UI participates in e-text pilots

UI participates in e-text pilots

Digital technology is driving a period of rapid change in higher education, and nowhere does that change seem more apparent than with e-textbooks and digital course materials.

In fall of 2012, the UI joined an e-text pilot to evaluate technologies and business models in the transition from traditional textbooks to electronic content. Co-sponsored by EDUCAUSE and Internet2, the pilot was conducted in partnership with McGraw-Hill Education and Courseload. In collaboration with the College of Education, ITS received a $20,000 grant in support of the study.

E-text piloting ramped up the following year as the UI explored products from four distinct vendors with nearly 1,800 students enrolled in 25 different courses. There was another pilot with Courseload, and there were also pilots with Bioportal, Mindtap, and CourseSmart. Each system included different features, such as note-taking and sharing functions, and embedded quizzes, videos, and activities.

Assessing learning outcomes

In fall 2012, ITS and the College of Education evaluated how students’ experiences with e-texts compared to traditional textbooks. The goal was to see whether the interactive e-textbook platform was associated with learning outcomes.

The study involved nearly 600 students in 17 courses. For comparison, researchers matched up the courses so one class used e-texts, while the other class enrolled in that same course used books.

The key findings were:

  • Students generally preferred books over e-texts, reporting that they were easier to access and more useful for learning. Some students used the interactive tools, but most did not engage in bookmarking, annotating, or taking notes. Overall, e-text users were less satisfied.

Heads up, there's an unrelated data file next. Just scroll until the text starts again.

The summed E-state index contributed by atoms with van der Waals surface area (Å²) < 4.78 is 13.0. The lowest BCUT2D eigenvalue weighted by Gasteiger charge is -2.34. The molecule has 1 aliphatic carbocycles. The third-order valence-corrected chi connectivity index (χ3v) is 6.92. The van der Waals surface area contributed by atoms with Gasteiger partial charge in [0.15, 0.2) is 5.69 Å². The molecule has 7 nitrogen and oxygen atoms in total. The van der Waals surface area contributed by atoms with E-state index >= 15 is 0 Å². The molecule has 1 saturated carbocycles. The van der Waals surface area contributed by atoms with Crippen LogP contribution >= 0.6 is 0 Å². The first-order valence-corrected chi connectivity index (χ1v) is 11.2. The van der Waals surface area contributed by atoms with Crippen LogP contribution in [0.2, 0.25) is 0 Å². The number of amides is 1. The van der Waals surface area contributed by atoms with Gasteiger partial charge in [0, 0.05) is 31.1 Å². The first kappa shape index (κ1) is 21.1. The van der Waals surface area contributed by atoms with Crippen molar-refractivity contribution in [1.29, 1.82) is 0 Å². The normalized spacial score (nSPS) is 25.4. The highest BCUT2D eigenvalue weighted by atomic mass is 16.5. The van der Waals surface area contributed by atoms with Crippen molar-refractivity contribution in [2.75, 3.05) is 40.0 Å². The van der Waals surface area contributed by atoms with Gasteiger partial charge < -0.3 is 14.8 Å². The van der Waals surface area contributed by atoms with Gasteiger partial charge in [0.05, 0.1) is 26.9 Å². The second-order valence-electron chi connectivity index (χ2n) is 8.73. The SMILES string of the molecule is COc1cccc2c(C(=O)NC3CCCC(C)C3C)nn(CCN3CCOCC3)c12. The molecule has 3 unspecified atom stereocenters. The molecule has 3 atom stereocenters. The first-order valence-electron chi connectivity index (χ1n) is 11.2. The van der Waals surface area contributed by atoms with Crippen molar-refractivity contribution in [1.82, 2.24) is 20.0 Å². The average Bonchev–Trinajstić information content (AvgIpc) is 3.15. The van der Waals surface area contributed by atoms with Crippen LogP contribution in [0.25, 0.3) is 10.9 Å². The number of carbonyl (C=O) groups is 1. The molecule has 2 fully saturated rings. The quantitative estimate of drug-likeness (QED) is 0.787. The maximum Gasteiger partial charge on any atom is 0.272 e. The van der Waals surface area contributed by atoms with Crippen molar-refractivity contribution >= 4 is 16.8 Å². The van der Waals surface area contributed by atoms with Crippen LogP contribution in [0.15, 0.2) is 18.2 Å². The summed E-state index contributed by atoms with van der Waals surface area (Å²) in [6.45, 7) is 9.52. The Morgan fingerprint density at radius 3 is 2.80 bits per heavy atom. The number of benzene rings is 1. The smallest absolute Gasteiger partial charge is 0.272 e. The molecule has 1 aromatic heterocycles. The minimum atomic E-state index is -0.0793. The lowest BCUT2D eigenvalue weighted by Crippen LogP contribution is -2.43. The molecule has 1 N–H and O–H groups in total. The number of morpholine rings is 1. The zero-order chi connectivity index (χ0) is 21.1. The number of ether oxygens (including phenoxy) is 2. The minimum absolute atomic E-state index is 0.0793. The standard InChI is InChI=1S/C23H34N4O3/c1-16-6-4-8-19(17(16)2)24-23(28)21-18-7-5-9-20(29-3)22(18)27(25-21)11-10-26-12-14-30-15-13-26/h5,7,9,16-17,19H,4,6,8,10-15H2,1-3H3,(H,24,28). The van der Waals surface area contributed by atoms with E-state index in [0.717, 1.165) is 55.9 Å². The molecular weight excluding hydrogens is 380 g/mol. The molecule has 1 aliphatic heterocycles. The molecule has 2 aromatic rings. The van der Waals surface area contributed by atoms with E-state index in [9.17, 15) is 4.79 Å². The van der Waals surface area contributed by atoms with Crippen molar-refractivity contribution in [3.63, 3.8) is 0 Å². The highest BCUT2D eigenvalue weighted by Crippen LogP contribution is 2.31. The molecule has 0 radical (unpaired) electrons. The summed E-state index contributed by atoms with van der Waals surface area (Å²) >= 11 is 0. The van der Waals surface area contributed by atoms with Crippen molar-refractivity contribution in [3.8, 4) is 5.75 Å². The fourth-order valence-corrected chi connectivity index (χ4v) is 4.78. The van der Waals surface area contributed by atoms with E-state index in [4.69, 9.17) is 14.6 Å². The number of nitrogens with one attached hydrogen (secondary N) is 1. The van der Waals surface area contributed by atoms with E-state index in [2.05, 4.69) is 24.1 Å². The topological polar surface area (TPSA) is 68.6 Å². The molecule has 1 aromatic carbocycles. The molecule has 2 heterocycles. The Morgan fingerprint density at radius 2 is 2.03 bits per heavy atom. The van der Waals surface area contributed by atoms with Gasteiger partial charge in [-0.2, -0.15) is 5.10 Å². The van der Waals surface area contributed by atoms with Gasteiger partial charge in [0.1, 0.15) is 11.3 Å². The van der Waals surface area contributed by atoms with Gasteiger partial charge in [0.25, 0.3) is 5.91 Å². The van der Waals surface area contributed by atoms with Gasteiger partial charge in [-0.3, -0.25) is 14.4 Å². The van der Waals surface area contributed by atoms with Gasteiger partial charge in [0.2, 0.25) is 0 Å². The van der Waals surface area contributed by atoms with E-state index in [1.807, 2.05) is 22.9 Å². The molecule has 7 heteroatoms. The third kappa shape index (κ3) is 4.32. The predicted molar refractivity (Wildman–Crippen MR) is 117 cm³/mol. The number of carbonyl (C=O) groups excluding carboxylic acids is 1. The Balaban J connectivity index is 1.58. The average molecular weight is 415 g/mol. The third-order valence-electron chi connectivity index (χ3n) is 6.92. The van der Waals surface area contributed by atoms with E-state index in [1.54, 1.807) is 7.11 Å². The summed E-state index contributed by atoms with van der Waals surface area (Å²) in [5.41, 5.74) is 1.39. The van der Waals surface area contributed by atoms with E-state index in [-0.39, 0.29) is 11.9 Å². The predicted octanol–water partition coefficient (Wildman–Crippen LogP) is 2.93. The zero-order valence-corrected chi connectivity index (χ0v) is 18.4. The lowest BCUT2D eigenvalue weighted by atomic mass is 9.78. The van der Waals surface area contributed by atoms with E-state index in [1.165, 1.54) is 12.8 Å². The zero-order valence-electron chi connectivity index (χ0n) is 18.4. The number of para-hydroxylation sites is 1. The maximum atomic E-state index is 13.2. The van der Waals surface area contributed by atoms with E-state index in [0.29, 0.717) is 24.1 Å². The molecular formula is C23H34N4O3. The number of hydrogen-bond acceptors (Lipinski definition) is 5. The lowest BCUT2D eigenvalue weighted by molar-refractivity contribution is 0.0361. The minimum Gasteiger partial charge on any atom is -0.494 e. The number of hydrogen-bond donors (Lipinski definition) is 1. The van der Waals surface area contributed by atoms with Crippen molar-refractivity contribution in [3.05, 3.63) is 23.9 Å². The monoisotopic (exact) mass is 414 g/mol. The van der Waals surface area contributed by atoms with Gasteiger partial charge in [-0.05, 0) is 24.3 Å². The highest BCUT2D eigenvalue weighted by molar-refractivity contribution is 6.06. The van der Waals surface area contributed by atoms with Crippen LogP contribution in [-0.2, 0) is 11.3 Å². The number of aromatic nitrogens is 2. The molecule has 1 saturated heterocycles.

• There was no significant difference in the final grades of students who used e-texts and those who used textbooks in a matched course.
  • Students who were required to use the interactive tools were more likely to believe that the e-text had a positive effect on their grades. This suggests that the instructor’s role in promoting tool usage is critical for students’ adoption and successful usage of e-texts.
  • A strategy of using bookmarks along with frequent reading was associated with student learning outcomes in the form of final grade. (Not many students used bookmarks extensively, though, so this is a topic the researchers want to revisit in future studies.)
  • Early attitudes are a factor in students’ inclination toward using e-texts throughout the semester. Instructors can assess these attitudes at the start of the semester and use that information to help students who may otherwise shy away from e-texts. Structured activities on how to use the mark-up tools could benefit both students and instructors.

A spring 2013 follow-up study examined how students used e-texts to achieve course benchmarks. It focused on a course that was part of the Internet2/EDUCAUSE pilot, involving 87 students who used a Courseload e-text and 25 students who used a CourseSmart e-text. Preliminary findings indicate that students believed e-texts were useful when they thought e-text activities aligned closely with the goals of their assignments. CourseSmart received higher marks overall; this could be related to a variety of factors, including the ability to access the system through mobile devices and online.